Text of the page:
How much should we blame Apple for the celebrity photo hack?
Over the weekend, a large collection of nude photos stolen off of celebrities' phones were posted to the Internet. So far there's been a lot of speculation over how the attack was carried out and how much blame Apple in particular should receive for not allegedly properly protecting its customers.
Now, after "40 hours of investigation," Apple has determined that the celebrities were victims of a highly targeted attack aimed at individual usernames, passwords, and security questions. "None of the cases we have investigated has resulted from any breach in any of Apple’s systems including iCloud or Find my iPhone," reads an Apple blog post.
In other words, this isn't a scenario where a hacker or hackers manipulated a technical vulnerability in the iCloud platform itself, thus gaining access to millions of photos and shopping around for the ones that looked like they belonged to celebrities. That's good news for anyone worried about their own accounts being compromised. For good measure, just change your password and make sure you enable two-factor authentication (2FA), which requires you to use a verification code texted to your phone, and you should be protected?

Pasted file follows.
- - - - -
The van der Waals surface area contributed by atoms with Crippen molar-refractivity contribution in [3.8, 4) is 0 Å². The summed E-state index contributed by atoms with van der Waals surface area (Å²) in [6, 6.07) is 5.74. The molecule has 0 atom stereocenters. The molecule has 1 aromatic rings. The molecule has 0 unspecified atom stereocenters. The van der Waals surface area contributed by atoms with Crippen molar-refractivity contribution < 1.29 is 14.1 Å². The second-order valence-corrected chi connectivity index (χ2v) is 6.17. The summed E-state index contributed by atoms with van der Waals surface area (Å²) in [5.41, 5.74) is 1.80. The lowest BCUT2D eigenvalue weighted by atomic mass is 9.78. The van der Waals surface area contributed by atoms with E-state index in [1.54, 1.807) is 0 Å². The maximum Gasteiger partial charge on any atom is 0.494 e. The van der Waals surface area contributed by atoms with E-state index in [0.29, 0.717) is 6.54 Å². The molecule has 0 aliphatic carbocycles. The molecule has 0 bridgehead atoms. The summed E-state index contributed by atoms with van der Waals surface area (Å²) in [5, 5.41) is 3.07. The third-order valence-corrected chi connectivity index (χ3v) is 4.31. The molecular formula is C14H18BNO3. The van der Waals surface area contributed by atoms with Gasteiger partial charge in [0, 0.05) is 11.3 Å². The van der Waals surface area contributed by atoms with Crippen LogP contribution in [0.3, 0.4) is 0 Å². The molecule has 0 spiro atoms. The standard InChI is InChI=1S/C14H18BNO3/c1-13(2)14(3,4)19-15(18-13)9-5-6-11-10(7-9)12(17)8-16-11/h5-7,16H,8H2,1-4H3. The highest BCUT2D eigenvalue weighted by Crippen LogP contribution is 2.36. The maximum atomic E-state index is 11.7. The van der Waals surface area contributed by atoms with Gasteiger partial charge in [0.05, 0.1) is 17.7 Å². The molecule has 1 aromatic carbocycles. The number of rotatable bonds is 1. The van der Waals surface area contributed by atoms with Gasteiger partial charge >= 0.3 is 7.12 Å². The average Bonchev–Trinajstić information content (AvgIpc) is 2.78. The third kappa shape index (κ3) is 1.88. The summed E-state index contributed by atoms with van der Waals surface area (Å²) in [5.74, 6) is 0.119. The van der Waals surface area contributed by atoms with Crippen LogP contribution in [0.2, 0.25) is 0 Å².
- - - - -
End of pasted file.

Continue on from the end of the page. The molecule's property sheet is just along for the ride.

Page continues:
The trouble is, many are theorizing that the access was granted through Apple's FindMyiPhone service which does not have a login limit, thus allowing hackers to implement "brute force" attacks. That may not be a "breach" in the strictest sense of the term, but it is a vulnerability. It's also still only a theory.
Also, as Michael Rose writes at the Unofficial Apple Weblog, two-factor authentication does not protect your photos as well as you might think:
After installing the iCloud Control Panel for Windows (as seen above), I logged in with my iCloud credentials and checked off the options to synchronize bookmarks and photos with my new, never-before-seen PC. Within a few minutes, my photo stream photos downloaded neatly into the appropriate folders and my bookmarks showed up in my Windows-side browser, and nary a 2FA alert to be seen. I turned to my iCloud email account to wait for the obligatory 'Your account was accessed from a new computer' courtesy alert... which never arrived.So while Apple claims there's been no massive breach of iCloud, security vulnerabilities still exist within the platform that may have aided the attackers – or if not, may enable future attacks. Until Apple addresses these vulnerabilities, there are still reasons to be concerned.
There are also relatively simple steps that all users can take to ensure their own safety: make sure your password isn't "pa$$word" (yes, CNN did just tell millions of viewers that replacing the "s"'s in "password" with dollar signs is a sound strategy), use two-factor authentication, and you may also want to disable "My Photo Stream."